Actual service. Amazon sufficiently showed that Yesh had received, via first class mail, six Notices of Intent (NOI) to obtain a compulsory license for songs that were created by The American Dollar. According to the court, Amazon’s NOI agent—General Counsel of Music Reports, Inc.—had stated in an affidavit that it had established and followed a formal procedure for creating and mailing NOIs, and further stated that the established procedure was used to send the NOIs that Yesh purportedly never received.

Significantly, the mailbox rule created a rebuttable presumption that a letter or notice was received by an addressee if the evidence indicated that an office procedure was established and followed in the regular course of business and the letters or notices were properly addressed and mailed. In this case, the plaintiffs failed to address the agent’s affidavit or proffer any argument in support of their claim that Yesh had never received the NOIs. Consequently, they failed to rebut the presumption that they had received the NOIs.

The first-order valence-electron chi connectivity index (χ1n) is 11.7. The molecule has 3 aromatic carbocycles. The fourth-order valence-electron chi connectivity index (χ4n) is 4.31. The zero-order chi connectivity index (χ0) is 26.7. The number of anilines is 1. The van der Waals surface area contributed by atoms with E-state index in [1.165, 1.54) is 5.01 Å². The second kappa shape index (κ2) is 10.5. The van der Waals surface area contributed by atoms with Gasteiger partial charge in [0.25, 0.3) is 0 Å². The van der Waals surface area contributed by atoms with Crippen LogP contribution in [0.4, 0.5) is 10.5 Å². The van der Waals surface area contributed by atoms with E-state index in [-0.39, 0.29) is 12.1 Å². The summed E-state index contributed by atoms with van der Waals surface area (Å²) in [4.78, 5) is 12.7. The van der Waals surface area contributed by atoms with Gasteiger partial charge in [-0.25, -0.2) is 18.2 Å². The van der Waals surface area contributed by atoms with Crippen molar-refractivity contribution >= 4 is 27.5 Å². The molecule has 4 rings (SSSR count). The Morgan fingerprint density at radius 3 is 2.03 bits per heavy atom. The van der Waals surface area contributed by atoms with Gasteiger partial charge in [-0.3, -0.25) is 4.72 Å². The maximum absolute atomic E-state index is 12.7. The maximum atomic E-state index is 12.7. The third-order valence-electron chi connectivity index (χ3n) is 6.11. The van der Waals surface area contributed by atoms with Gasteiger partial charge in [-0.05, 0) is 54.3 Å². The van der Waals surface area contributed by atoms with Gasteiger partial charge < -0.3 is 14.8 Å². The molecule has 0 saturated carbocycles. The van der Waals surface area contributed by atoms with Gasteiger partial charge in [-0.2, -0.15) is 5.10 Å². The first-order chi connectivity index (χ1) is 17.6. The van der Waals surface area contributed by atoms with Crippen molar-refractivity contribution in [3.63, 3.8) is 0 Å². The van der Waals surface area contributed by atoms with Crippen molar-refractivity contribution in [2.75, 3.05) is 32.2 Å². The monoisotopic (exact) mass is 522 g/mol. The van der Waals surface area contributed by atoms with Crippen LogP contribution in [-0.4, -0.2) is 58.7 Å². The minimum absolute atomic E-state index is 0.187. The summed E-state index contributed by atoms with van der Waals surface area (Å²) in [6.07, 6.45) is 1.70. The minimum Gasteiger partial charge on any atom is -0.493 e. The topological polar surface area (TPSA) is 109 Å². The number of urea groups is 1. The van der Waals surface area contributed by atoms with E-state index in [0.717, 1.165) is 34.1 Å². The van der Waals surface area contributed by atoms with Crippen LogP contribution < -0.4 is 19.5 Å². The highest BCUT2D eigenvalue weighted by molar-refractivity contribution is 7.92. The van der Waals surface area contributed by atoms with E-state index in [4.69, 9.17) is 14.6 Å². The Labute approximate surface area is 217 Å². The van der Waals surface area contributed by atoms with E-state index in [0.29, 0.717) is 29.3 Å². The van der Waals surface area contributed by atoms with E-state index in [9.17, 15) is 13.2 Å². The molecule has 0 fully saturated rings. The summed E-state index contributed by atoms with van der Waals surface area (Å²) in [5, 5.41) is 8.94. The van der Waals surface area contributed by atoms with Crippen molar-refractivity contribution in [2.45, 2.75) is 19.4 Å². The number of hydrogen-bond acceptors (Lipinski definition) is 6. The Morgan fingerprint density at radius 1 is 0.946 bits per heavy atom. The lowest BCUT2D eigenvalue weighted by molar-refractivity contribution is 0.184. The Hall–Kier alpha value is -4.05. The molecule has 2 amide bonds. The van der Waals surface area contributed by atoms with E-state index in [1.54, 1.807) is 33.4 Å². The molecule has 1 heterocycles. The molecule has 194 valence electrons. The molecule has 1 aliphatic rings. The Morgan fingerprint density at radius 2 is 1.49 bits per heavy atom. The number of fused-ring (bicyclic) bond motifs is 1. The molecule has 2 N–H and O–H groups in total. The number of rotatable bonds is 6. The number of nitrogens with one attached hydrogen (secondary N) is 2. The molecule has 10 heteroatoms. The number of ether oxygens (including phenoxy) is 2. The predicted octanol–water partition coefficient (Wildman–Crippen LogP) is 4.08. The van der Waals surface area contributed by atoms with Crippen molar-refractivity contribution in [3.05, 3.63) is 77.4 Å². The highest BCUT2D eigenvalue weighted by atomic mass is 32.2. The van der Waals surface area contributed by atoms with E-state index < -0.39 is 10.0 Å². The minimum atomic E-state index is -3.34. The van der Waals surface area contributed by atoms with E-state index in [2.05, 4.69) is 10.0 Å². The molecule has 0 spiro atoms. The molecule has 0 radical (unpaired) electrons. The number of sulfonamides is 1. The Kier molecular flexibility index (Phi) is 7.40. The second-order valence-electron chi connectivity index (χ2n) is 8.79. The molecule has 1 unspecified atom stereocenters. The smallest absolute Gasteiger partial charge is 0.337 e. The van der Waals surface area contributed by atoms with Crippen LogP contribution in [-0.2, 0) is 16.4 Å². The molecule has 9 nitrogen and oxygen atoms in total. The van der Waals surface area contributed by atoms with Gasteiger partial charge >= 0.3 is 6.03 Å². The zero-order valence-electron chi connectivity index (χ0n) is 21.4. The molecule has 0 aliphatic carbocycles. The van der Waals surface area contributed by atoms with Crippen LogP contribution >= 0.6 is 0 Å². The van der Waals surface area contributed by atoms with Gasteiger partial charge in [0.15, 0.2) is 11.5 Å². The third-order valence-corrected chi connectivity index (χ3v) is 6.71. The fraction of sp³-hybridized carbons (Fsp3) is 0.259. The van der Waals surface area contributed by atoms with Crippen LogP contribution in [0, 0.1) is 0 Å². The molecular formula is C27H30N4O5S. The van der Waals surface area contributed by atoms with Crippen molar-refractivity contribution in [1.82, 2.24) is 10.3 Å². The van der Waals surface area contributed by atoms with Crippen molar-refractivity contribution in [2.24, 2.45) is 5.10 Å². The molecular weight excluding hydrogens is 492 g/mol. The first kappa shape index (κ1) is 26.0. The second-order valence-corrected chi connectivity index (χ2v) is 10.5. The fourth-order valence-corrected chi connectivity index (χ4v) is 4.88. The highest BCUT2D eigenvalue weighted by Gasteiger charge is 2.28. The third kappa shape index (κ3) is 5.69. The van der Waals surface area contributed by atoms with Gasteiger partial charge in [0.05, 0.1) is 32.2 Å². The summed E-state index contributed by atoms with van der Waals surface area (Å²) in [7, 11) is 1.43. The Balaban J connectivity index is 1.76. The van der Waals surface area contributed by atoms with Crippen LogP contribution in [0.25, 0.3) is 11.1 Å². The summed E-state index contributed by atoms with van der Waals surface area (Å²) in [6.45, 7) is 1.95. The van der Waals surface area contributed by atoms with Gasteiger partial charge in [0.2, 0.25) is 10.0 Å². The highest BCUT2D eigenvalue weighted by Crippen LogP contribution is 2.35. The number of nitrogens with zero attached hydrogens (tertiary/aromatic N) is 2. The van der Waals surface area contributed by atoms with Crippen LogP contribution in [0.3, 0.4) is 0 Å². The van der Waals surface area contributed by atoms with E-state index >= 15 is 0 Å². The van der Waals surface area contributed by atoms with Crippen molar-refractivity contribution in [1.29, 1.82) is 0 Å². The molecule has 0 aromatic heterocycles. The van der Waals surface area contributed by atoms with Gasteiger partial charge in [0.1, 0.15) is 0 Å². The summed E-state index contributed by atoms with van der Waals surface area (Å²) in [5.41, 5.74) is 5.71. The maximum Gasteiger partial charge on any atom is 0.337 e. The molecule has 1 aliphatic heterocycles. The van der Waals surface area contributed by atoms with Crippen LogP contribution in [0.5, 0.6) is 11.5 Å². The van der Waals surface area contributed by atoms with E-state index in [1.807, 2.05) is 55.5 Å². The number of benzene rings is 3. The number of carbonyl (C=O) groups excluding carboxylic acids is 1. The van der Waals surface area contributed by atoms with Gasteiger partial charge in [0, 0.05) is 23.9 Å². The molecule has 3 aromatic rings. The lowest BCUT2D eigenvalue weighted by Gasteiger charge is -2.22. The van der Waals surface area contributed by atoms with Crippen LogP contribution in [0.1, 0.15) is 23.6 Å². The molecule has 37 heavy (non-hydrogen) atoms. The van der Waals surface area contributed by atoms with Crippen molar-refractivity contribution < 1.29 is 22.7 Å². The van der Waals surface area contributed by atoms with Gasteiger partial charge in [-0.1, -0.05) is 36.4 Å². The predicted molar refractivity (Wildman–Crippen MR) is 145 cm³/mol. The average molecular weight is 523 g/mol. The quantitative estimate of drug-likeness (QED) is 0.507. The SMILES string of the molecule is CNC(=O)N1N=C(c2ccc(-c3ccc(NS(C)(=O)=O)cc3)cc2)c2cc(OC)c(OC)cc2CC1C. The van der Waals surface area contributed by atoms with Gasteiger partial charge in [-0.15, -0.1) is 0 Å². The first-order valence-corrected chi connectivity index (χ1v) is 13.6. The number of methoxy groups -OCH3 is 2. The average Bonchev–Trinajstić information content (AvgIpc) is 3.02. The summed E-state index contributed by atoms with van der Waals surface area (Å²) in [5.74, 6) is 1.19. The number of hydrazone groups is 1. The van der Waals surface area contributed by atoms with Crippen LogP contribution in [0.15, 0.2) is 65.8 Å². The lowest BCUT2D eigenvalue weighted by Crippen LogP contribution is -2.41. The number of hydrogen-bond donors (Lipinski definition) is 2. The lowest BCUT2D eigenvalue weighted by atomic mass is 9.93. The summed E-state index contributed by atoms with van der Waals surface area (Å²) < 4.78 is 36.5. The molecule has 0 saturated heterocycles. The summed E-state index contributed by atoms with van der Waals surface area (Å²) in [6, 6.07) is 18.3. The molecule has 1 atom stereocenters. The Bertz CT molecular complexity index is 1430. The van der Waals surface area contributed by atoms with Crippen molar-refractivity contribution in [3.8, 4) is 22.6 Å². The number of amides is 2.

Method of service. The court rejected Yesh’s argument that three NOIs were invalidly served because Yesh had revoked its prior consent to electronic service. Although Yesh had sent an email to Amazon’s agent—asking the agent to immediately "cease the issue of any and all future compulsory mechanical licensing NOI’s"—the email did not operate as a revocation of consent to electronic service, the court explained. The consent to electronic service thus was never revoked and Amazon’s electronic service of all three NOIs was valid.

Timeliness of service. Yesh argued that all twelve of the asserted NOIs (ten related to Yesh and two related to Emanuele) were untimely served because Amazon had been distributing phonorecords of Yesh’s musical works—by streaming them over the Internet—for "years" before the NOIs were served.